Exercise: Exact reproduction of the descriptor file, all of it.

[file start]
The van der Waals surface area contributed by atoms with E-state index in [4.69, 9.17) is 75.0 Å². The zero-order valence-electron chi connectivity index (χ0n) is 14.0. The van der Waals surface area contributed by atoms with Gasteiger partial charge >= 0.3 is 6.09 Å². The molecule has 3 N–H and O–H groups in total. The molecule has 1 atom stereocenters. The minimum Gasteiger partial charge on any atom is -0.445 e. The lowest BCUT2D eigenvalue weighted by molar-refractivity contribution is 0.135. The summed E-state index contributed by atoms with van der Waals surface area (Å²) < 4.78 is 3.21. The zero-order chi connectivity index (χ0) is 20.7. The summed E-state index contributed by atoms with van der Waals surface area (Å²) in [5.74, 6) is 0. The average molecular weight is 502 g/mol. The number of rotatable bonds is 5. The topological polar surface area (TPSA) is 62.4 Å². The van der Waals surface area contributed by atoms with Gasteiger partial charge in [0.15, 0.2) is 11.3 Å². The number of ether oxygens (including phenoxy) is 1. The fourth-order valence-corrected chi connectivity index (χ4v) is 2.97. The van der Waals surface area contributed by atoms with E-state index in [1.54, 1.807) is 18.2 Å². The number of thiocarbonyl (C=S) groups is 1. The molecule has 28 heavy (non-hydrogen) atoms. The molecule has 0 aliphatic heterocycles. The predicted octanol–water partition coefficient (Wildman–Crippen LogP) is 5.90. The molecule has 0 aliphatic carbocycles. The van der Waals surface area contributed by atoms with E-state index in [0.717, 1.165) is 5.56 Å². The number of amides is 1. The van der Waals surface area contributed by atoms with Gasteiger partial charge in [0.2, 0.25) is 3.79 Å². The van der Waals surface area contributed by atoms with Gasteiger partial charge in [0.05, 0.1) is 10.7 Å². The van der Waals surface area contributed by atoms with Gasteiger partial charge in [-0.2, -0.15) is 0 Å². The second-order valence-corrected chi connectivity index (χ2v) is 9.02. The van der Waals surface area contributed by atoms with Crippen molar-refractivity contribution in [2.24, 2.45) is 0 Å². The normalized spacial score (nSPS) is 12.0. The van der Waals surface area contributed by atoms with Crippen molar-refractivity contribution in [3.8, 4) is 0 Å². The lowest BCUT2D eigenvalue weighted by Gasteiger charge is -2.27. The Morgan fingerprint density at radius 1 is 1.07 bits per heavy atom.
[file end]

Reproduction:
The van der Waals surface area contributed by atoms with E-state index in [4.69, 9.17) is 75.0 Å². The zero-order valence-electron chi connectivity index (χ0n) is 14.0. The van der Waals surface area contributed by atoms with Gasteiger partial charge >= 0.3 is 6.09 Å². The molecule has 3 N–H and O–H groups in total. The molecule has 1 atom stereocenters. The minimum Gasteiger partial charge on any atom is -0.445 e. The lowest BCUT2D eigenvalue weighted by molar-refractivity contribution is 0.135. The summed E-state index contributed by atoms with van der Waals surface area (Å²) < 4.78 is 3.21. The zero-order chi connectivity index (χ0) is 20.7. The summed E-state index contributed by atoms with van der Waals surface area (Å²) in [5.74, 6) is 0. The average molecular weight is 502 g/mol. The number of rotatable bonds is 5. The topological polar surface area (TPSA) is 62.4 Å². The van der Waals surface area contributed by atoms with Gasteiger partial charge in [0.15, 0.2) is 11.3 Å². The number of ether oxygens (including phenoxy) is 1. The fourth-order valence-corrected chi connectivity index (χ4v) is 2.97. The van der Waals surface area contributed by atoms with E-state index in [1.54, 1.807) is 18.2 Å². The number of thiocarbonyl (C=S) groups is 1. The molecule has 28 heavy (non-hydrogen) atoms. The molecule has 0 aliphatic heterocycles. The predicted octanol–water partition coefficient (Wildman–Crippen LogP) is 5.90. The molecule has 0 aliphatic carbocycles. The van der Waals surface area contributed by atoms with E-state index in [0.717, 1.165) is 5.56 Å². The number of amides is 1. The van der Waals surface area contributed by atoms with Gasteiger partial charge in [0.2, 0.25) is 3.79 Å². The van der Waals surface area contributed by atoms with Gasteiger partial charge in [0.05, 0.1) is 10.7 Å². The van der Waals surface area contributed by atoms with Gasteiger partial charge in [-0.2, -0.15) is 0 Å². The second-order valence-corrected chi connectivity index (χ2v) is 9.02. The van der Waals surface area contributed by atoms with Crippen molar-refractivity contribution in [2.24, 2.45) is 0 Å². The normalized spacial score (nSPS) is 12.0. The van der Waals surface area contributed by atoms with Crippen molar-refractivity contribution in [3.8, 4) is 0 Å². The lowest BCUT2D eigenvalue weighted by Gasteiger charge is -2.27. The Morgan fingerprint density at radius 1 is 1.07 bits per heavy atom.